'Ungoogleable' removed from list of Swedish words after row over definition with Google

California based search engine giant asked Swedish to amend definition

The Language Council of Sweden, the regulatory body charged with the 'cultivation' of the Swedish language, has removed the term "ogooglebar" (which translates as ungoogleable) from a list of new words after pressure from Google.

The body, which describes its mission as that of 'monitoring the development of spoken and written Swedish', added the term to a list of new words last year, defining it as: "[Something] that you can't find on the web with the use of a search engine."

According to 'The Local' website the California based search engine giant asked the council to amend their definition.

The Swedish refused and instead removed the term from a list of words altogether.

The English language Swedish news website, The Local, quotes the head of the council Ann Cederberg saying: "We're removing the word today and stating our displeasure with Google's attempt to control the language".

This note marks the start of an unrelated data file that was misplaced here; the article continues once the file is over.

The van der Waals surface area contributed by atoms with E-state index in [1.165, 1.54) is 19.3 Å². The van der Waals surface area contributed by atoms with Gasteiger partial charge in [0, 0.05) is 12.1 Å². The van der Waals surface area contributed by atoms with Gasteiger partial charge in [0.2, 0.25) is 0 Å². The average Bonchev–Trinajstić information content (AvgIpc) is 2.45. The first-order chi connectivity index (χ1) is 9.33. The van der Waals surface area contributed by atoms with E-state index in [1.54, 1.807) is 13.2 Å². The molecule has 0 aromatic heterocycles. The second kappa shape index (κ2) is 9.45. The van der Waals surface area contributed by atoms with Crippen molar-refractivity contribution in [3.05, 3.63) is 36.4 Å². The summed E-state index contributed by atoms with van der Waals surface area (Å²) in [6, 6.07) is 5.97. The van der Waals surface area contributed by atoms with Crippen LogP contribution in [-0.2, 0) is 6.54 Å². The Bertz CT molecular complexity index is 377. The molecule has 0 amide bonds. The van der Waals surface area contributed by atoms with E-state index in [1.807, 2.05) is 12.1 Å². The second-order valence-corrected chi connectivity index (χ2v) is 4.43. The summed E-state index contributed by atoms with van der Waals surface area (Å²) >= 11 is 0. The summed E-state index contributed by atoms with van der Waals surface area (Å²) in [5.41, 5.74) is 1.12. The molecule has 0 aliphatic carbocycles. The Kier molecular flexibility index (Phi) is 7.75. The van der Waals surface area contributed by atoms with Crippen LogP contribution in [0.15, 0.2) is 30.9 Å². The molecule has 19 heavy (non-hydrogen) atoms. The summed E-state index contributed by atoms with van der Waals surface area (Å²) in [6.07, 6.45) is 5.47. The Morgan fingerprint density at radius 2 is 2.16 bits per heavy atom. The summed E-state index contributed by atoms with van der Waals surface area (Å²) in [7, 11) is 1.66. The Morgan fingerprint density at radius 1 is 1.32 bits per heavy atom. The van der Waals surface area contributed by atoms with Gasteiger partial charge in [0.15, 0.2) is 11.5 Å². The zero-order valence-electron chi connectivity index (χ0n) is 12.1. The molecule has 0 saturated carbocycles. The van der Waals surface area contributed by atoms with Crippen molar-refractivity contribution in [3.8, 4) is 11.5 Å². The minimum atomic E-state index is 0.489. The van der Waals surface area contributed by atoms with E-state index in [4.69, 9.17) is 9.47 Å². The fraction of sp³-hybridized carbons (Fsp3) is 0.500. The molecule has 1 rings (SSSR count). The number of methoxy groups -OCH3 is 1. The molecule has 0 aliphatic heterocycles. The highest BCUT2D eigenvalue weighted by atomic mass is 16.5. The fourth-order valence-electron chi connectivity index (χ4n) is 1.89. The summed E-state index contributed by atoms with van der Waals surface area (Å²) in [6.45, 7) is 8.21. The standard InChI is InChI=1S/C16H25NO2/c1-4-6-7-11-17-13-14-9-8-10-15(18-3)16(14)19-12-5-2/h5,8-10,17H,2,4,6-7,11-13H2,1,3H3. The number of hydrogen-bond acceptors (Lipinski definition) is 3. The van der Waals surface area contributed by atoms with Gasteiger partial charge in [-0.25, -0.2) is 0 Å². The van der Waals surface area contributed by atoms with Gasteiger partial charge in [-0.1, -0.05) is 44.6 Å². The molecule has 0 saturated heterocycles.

According to reports, Google's apparent displeasure came from the prospect of a word based on its name being defined by Sweden's "official language cultivation body".

The search engine giant wanted the Swedish organisation to specify that the word only related to searches made using Google - and not those made using their rival's products.

Ann Cederberg claims that long email exchanges with Google's lawyers demanded too much work so the organisation removed the word from the list altogether. The is the first time in the council's history that it has removed a word from its annual list.

Cedeberg was clear that the removal of the word was not forced by Google and did not indicate the word won't be used in the language. She also said that the council refused to make amendments to the definition in order to spark a debate.

She told The Local: "If we want to have 'ogooglebar' in the language, then we'll use the word and it's our use that gives it meaning - not a multinational company exerting pressure. Speech must be free!".

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